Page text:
Red Sox center fielder Jackie Bradley Jr. has been popular in trade rumors in the past, though no club has come up with a compelling enough offer to pry him out of Boston yet. Now, however, Bradley is approaching his last year of team control – in which he’ll make a projected $11MM – and the Red Sox may be on the verge of reducing payroll. With those factors in mind, Bradley may be heading into the offseason as one of the majors’ strongest trade candidates. Bradley, with his combination of defensive adeptness, passable offense and quality base running, remains valuable enough on the field for the Red Sox to tender him a contract at a fairly high cost. But if the Red Sox decide it would be wise to move on via trade in the coming weeks, there would surely be interest from elsewhere. Bradley probably isn’t going to require a sizable return in a trade, after all, and free agency isn’t exactly rife with appealing center fielders teams could count on as starters.
Here’s a look at several clubs that could inquire about Bradley…
- Braves: Center field isn’t a pressing need for the Braves, as they could continue to go with superstar Ronald Acuna Jr. as their man pick there (at least until hyped prospects Cristian Pache and Drew Waters show up). The Braves also have two other viable outfield starters in Ender Inciarte and Nick Markakis, though they’re facing a decision on the latter’s $6MM club option/$2MM buyout. If the Braves part with Markakis, would they send Acuna to a corner? Even if Markakis stays, MLBTR’s Steve Adams raised an interesting question when the two of us were discussing Bradley: Would Atlanta and Boston consider a swap around Bradley and Inciarte? Both teams would come out with capable center fielders, with the Red Sox cutting some of their payroll for 2020. They’d get two years’ control over Inciarte, who’s due a guaranteed $16.025MM through 2021 (including a $1.025MM buyout for 2022).
- Cubs: Center field was a sore spot during a bitterly disappointing 2019 for the Cubs, whose top choice, Albert Almora, posted horrific numbers. The Cubs had to consistently turn to Jason Heyward amid Almora’s struggles, so they could simply keep the former in center next next year. But if Chicago wants to shift Heyward back to right field on a full-time basis in favor of a more traditional center fielder, it wouldn’t be a surprise to see the team at least check in on Bradley. Who selected Bradley in the first round of the 2011 draft? Cubs president of baseball operations Theo Epstein, then Boston’s general manager.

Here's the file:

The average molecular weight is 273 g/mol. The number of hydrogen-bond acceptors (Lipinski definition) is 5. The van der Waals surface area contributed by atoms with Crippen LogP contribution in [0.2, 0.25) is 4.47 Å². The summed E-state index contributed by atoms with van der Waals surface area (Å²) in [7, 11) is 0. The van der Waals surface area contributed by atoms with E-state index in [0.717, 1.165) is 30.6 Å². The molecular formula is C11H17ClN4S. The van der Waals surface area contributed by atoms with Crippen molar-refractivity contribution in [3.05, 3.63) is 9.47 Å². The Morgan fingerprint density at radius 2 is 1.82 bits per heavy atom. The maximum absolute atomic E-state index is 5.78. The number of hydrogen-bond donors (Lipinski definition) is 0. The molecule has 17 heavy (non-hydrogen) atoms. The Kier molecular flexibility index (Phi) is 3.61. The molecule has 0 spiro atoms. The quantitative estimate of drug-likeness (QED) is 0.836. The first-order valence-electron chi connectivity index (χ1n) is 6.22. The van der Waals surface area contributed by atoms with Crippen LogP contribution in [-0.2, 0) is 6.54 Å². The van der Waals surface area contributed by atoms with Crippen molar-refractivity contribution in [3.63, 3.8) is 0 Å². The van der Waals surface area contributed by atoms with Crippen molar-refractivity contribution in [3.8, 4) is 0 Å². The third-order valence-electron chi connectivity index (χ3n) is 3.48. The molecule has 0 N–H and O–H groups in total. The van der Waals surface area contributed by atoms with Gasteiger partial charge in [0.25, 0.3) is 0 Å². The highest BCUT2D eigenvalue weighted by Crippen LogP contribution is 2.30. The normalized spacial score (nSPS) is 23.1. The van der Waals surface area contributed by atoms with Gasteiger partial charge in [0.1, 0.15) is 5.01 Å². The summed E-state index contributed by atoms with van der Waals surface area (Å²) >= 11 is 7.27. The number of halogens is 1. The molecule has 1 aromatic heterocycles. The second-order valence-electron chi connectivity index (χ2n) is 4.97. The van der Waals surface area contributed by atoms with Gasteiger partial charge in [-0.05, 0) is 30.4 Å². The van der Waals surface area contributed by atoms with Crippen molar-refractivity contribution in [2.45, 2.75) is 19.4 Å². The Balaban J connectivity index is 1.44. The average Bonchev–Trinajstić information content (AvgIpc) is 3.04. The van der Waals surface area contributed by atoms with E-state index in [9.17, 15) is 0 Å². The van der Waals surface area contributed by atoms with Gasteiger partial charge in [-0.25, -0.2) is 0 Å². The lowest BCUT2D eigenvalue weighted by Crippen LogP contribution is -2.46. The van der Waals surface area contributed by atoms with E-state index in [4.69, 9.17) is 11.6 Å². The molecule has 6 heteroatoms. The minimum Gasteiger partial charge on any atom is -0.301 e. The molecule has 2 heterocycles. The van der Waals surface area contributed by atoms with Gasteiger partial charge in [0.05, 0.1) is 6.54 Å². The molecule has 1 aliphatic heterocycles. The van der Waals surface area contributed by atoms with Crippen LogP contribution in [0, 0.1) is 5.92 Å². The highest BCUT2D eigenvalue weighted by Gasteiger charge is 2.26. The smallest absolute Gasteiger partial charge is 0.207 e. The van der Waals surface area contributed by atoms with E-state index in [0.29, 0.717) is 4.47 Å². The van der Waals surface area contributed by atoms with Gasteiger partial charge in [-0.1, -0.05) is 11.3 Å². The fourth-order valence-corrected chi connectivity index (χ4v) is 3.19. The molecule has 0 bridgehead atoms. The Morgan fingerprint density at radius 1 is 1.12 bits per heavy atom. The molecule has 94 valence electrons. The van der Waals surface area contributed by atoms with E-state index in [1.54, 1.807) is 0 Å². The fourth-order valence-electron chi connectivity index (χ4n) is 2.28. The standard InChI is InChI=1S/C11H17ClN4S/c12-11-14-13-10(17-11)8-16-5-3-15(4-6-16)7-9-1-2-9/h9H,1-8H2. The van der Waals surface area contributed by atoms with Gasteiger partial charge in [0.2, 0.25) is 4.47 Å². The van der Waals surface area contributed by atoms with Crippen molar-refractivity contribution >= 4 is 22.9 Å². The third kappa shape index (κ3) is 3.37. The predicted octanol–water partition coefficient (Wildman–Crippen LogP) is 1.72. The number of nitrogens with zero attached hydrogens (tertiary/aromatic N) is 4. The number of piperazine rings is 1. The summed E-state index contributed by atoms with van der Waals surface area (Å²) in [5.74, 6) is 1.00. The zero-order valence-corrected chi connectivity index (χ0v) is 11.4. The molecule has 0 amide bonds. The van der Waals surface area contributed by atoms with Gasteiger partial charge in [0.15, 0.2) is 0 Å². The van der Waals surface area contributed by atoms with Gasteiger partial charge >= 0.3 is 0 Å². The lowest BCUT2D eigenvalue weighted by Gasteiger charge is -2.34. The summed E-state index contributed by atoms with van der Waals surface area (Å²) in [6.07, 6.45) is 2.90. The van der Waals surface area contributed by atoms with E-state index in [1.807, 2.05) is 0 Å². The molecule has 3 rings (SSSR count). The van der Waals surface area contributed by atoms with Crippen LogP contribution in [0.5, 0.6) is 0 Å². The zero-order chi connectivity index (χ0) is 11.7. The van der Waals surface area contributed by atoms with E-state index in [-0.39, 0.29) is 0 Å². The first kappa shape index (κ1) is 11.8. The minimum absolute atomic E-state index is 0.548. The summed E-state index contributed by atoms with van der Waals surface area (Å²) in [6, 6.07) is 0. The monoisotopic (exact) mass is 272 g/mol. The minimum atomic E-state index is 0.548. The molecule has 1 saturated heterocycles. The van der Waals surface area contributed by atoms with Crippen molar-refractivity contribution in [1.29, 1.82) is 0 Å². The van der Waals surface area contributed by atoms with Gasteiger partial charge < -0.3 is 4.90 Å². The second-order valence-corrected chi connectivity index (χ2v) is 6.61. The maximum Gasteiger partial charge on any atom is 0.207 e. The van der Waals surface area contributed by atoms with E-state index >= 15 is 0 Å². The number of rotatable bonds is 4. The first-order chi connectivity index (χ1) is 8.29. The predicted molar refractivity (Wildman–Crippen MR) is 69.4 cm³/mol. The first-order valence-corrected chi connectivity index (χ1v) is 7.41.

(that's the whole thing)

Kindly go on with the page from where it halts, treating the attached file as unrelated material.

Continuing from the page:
- Diamondbacks: Arizona may have its center fielder in breakout star Ketel Marte, though if the club would rather put him at second, a Bradley pursuit would make sense. Like Epstein, Diamondbacks general manager Mike Hazen happened to be in the Red Sox’s front office when they drafted Bradley.
- Giants: The Giants already have a pricey veteran center fielder in Kevin Pillar, who’s projected to make $9.7MM in 2020. Whether they’ll keep or non-tender Pillar is up in the air, though, considering the 30-year-old’s offensive limitations. Although Bradley isn’t a world-beater at the plate in his own right, his .317 career on-base percentage is an improvement over Pillar’s .296 mark. That said, even if the Giants were to cut the cord on Pillar, it’s possible they’d just hand center to Steven Duggar to evaluate whether he’s fit for the role.
- Mets: Center field is a question for the Mets, who would likely be better off playing Brandon Nimmo and Michael Conforto in the corners instead of forcing them into the outfield’s most challenging position. The problem, as MLBTR’s Jeff Todd noted Friday, is the club’s lack of financial flexibility. Fitting Bradley into their payroll would be tough without shedding a similar salary or salaries (Jed Lowrie, for example).
- Phillies: The Phillies figure to have Bryce Harper and the returning Andrew McCutchen in the corners next season, though it’s unclear what they’ll do in center. While the team does have some in-house options in Odubel Herrera, Scott Kingery, Adam Haseley and Roman Quinn, it’s highly debatable whether any would be preferable to Bradley. Herrera might not even play for the Phillies again after missing most of this year because of a violation of the MLB-MLBPA joint domestic violence, sexual assault and child abuse policy.
- Rangers: This would partly hinge on whether the Rangers want to deploy slugger Joey Gallo as a full-time center fielder next year. If so, Bradley to Texas would be all the more improbable. Gallo aside, the Rangers have seen Delino DeShields struggle mightily as their primary center field choice over the past couple seasons.
- Reds: Not only does Cincinnati seem to be preparing for an aggressive, payroll-increasing offseason, but center field stands out as an area it could plausibly upgrade. However, that depends on whether the team wants to line up Nick Senzel in center, where he played as a rookie in 2019, or move him to second base.
- White Sox: A change of Sox for Bradley looks like a possibility, as Chicago is in obvious need of outfield help. The unit may have been the worst of its kind in 2019, when Leury Garcia and Adam Engel combined for uninspiring production in center. Going forward, only left fielder Eloy Jimenez looks like a lock to return as a starter next season. Likewise, stud prospect Luis Robert could play an important role in a year, though his forthcoming arrival won’t stop the Sox from seeking veteran help. Of course, if the Sox decide Robert’s ready to take over center imminently, they’ll probably be in the market for a big-hitting right fielder instead of someone like Bradley.